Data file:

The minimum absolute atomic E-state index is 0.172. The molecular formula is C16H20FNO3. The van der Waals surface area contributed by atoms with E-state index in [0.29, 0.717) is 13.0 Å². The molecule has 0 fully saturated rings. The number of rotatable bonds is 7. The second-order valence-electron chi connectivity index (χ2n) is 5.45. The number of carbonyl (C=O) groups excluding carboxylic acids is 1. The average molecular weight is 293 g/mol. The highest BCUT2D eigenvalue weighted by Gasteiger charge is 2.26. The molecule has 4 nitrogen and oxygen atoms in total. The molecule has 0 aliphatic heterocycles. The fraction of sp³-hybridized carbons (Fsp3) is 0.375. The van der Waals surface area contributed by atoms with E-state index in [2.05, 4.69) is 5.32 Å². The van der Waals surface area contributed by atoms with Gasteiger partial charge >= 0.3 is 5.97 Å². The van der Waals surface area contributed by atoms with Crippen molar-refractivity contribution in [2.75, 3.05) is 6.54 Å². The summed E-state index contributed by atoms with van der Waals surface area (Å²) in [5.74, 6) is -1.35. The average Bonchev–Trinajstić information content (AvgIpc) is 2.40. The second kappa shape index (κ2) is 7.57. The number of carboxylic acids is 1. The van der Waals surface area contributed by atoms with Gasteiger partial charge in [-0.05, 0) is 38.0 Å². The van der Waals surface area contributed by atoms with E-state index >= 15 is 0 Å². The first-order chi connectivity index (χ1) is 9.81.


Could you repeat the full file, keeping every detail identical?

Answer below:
The minimum absolute atomic E-state index is 0.172. The molecular formula is C16H20FNO3. The van der Waals surface area contributed by atoms with E-state index in [0.29, 0.717) is 13.0 Å². The molecule has 0 fully saturated rings. The number of rotatable bonds is 7. The second-order valence-electron chi connectivity index (χ2n) is 5.45. The number of carbonyl (C=O) groups excluding carboxylic acids is 1. The average molecular weight is 293 g/mol. The highest BCUT2D eigenvalue weighted by Gasteiger charge is 2.26. The molecule has 4 nitrogen and oxygen atoms in total. The molecule has 0 aliphatic heterocycles. The fraction of sp³-hybridized carbons (Fsp3) is 0.375. The van der Waals surface area contributed by atoms with E-state index in [2.05, 4.69) is 5.32 Å². The van der Waals surface area contributed by atoms with Gasteiger partial charge >= 0.3 is 5.97 Å². The van der Waals surface area contributed by atoms with Crippen molar-refractivity contribution in [2.75, 3.05) is 6.54 Å². The summed E-state index contributed by atoms with van der Waals surface area (Å²) in [5.74, 6) is -1.35. The average Bonchev–Trinajstić information content (AvgIpc) is 2.40. The second kappa shape index (κ2) is 7.57. The number of carboxylic acids is 1. The van der Waals surface area contributed by atoms with Gasteiger partial charge in [-0.05, 0) is 38.0 Å². The van der Waals surface area contributed by atoms with E-state index >= 15 is 0 Å². The first-order chi connectivity index (χ1) is 9.81.